An HD Radio in-band/on-channel (IBOC) hybrid radio signal includes both analog and digital signal components (see figure). One important aspect of the signal design is how well the digital portion of the signal replicates the coverage of the legacy, analog portion. Two proposed FCC rule changes, requested by the NAB and others, which promise to optimize digital coverage without creating objectionable interference are now being considered. Comments and replies on these proposals were due to the FCC by September 21, 2023 with replies October 6, 2023.
The FM digital power NPRM, MB docket no. 22-405, proposes changes to the digital audio broadcasting (DAB) technical rules that would allow more stations to increase their digital power over the current blanket authorization value of -14 dBc (decibels below the unmodulated FM carrier, a measure of digital signal power), by relaxing the formula used to assess the potential for objectionable interference to first-adjacent channel neighbors. The new formula, proposed jointly in an October 2022 petition to the FCC by NAB and HD Radio developer Xperi Corporation, is based upon years of experience obtained in operating FM-band HD Radio signals, and was widely supported by broadcasters and others when published by the FCC for comments in late 2022.
There is ample evidence to show that increased digital signal power can increase coverage. Xperi (then iBiquity Digital Corporation) conducted field tests back in 2007 to illustrate how increasing digital power from -20 dBc (then the blanket authorized digital signal power) by 10 dB to -10 dBc (the maximum digital signal power currently allowed) would improve a station’s coverage area. The two maps below show the coverage for digital signal power of -20 dBc (left map) and -10 dBc (right map). Note in particular the test routes with arrows pointing to them, showing the improvement in coverage (portions of the route now received in digital due to the higher power level).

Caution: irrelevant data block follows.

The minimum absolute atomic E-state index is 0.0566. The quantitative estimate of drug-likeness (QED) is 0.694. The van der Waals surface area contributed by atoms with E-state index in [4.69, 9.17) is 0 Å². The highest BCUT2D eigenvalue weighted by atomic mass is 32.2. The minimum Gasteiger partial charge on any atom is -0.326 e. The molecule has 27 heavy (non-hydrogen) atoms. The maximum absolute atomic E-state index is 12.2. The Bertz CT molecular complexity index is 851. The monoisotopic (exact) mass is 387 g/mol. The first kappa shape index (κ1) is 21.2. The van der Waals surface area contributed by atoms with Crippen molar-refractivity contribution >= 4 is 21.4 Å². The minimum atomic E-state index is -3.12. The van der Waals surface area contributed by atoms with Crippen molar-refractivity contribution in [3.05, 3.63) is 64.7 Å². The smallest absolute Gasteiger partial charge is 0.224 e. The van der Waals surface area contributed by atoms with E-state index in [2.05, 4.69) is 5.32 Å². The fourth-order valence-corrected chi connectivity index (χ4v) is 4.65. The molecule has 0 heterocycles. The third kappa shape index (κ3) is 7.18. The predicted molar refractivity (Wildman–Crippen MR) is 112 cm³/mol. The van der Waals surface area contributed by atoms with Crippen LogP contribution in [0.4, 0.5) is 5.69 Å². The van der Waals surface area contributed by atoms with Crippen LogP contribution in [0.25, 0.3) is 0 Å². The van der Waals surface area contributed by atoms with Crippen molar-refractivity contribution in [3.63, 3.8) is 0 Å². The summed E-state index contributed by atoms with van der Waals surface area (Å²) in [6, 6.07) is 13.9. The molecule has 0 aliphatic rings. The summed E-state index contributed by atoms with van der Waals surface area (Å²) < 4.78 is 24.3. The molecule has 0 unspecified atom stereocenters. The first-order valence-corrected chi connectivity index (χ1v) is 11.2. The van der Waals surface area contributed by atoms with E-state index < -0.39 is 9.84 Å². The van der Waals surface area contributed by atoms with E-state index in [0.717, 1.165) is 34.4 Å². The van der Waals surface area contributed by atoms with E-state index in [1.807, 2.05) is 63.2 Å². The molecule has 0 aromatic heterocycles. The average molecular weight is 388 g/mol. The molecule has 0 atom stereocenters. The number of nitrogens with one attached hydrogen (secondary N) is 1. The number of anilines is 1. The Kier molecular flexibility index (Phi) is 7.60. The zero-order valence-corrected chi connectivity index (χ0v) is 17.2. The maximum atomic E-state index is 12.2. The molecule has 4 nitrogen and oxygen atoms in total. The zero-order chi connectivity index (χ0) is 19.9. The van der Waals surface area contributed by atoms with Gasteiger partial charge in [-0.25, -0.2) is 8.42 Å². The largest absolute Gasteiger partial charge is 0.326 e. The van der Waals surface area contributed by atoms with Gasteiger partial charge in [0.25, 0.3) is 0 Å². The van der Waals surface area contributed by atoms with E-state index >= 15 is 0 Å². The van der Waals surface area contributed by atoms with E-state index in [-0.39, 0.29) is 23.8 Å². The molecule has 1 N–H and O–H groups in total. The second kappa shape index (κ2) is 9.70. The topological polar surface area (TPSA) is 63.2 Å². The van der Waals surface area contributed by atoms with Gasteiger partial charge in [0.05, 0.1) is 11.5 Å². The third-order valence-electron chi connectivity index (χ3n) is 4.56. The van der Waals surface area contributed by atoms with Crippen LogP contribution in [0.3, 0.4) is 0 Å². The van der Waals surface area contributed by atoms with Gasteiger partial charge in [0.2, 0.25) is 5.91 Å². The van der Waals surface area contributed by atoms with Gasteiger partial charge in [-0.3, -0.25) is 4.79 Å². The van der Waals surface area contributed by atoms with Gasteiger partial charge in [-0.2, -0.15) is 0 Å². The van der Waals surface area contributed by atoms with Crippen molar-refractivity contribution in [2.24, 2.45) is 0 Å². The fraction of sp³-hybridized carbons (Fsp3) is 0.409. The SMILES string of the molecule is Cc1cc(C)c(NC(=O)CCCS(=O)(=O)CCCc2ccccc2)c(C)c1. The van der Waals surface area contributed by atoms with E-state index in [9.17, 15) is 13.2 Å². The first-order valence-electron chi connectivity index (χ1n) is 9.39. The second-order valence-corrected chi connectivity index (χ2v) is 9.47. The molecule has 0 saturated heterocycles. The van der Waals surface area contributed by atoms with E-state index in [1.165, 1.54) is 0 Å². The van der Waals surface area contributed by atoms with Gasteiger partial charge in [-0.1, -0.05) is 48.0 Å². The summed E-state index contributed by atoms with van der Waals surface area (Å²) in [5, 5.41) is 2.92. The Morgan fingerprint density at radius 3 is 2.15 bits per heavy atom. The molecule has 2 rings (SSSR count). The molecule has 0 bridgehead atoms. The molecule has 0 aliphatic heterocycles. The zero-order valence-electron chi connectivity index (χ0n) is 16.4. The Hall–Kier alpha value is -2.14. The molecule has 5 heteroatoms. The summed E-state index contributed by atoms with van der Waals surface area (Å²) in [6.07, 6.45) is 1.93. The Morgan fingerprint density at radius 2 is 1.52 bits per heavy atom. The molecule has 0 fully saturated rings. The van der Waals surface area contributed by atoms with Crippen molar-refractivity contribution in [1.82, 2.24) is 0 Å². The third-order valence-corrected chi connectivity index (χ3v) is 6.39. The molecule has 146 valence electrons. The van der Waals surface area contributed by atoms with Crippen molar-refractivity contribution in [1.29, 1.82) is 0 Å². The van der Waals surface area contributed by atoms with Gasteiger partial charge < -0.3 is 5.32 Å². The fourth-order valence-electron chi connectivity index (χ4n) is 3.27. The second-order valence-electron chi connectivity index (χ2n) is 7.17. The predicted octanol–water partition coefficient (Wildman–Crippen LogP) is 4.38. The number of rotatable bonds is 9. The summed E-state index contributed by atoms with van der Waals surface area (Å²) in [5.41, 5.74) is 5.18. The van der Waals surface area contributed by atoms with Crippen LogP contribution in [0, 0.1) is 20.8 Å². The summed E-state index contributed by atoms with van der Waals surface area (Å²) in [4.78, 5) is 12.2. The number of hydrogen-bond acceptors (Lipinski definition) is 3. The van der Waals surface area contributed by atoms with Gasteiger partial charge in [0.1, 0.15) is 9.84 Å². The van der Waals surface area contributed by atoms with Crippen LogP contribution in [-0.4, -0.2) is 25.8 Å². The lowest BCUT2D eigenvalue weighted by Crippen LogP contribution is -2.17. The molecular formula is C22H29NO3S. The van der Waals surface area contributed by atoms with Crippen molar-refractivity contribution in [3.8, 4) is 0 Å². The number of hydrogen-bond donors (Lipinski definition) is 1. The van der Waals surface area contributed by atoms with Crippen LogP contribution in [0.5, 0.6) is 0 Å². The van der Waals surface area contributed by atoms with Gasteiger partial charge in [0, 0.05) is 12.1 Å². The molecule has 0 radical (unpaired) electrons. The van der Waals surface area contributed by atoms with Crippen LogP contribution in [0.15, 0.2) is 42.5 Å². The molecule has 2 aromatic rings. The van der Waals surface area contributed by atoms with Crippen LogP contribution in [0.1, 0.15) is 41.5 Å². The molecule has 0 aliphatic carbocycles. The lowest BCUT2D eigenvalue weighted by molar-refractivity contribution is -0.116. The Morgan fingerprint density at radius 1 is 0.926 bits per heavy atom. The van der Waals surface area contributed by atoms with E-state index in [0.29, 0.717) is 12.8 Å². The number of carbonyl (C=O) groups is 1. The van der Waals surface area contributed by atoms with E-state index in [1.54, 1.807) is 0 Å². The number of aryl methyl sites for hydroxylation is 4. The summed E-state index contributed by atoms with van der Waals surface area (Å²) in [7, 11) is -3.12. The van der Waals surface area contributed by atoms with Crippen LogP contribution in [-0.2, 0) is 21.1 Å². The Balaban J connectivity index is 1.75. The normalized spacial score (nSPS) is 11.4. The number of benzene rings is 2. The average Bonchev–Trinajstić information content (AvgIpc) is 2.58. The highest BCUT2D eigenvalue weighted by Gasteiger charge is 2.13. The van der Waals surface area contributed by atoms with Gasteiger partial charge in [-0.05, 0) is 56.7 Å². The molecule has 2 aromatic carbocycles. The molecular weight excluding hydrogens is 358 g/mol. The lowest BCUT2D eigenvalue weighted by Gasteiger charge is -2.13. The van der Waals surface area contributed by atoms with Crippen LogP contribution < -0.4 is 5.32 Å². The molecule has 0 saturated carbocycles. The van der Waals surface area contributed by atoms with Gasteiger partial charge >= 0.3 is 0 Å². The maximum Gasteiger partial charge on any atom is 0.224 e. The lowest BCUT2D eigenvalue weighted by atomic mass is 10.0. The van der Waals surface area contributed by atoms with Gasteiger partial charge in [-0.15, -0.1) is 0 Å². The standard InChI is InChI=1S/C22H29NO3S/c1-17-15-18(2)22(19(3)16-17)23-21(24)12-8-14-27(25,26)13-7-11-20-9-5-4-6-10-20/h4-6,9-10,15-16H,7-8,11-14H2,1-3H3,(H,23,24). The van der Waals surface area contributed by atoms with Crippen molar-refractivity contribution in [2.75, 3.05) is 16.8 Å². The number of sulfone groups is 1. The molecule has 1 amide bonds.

More recently, NAB and its partners conducted a field test in 2021 to demonstrate that the new formula would not result in objectionable interference to first-adjacent channel stations. The field test project and results obtained are highlighted in a technical paper submitted at the 2023 NAB Broadcast Engineering and Information Technology Conference (BEITC), “High Power Digital FM Field Test Project,” authored by David Layer, NAB; Alan Jurison, iHeartMedia; Russ Mundschenk, Xperi; Steve Shultis, NYPR and E. Glynn Walden, Audacy. This paper, as well as 34 others from the 2023 conference, are available to purchase here.
The field test described in this paper involved recording audio from an analog FM signal in the presence of first-adjacent channel IBOC signals, first at -14 dBc and then at -10 dBc, using four different receivers and two different test stations. These audio recordings were subjectively evaluated by two different listener groups and the results, shown in the table, showed that the audio quality of the analog signal was essentially the same whether the neighboring IBOC station operated at -14 dBc or -10 dBc.
The second change to the rules proposed in the FM Digital Power NPRM would allow FM broadcasters to transmit the digital portion of the signal asymmetrically, with different power levels for the lower and upper digital sidebands. This rule change was proposed jointly by NAB, Xperi and National Public Radio in December 2019, and would allow a digital FM station to protect, for example, an analog FM station on a lower first adjacent channel, while enabling an increase in digital power on the upper sideband where there is no adjacent analog FM station or a more distant adjacent station.
Currently, broadcasters are allowed to operate asymmetrically but to do so, an experimental authorization request must be filed with the FCC and is subject to periodic renewal. As with the power increase proposed in 2022, the asymmetric sideband proposal has been widely supported by broadcasters and NAB is hopeful that both changes will be adopted following the comment and reply comment deadlines.
Broadcasters or any interested party can easily file comments or replies using the FCC’s online Electronic Comment Filing System (ECFS) here, specifying proceeding 22-405. Again, comments and replies were due to the FCC by September 21, 2023 with replies due October 6, 2023.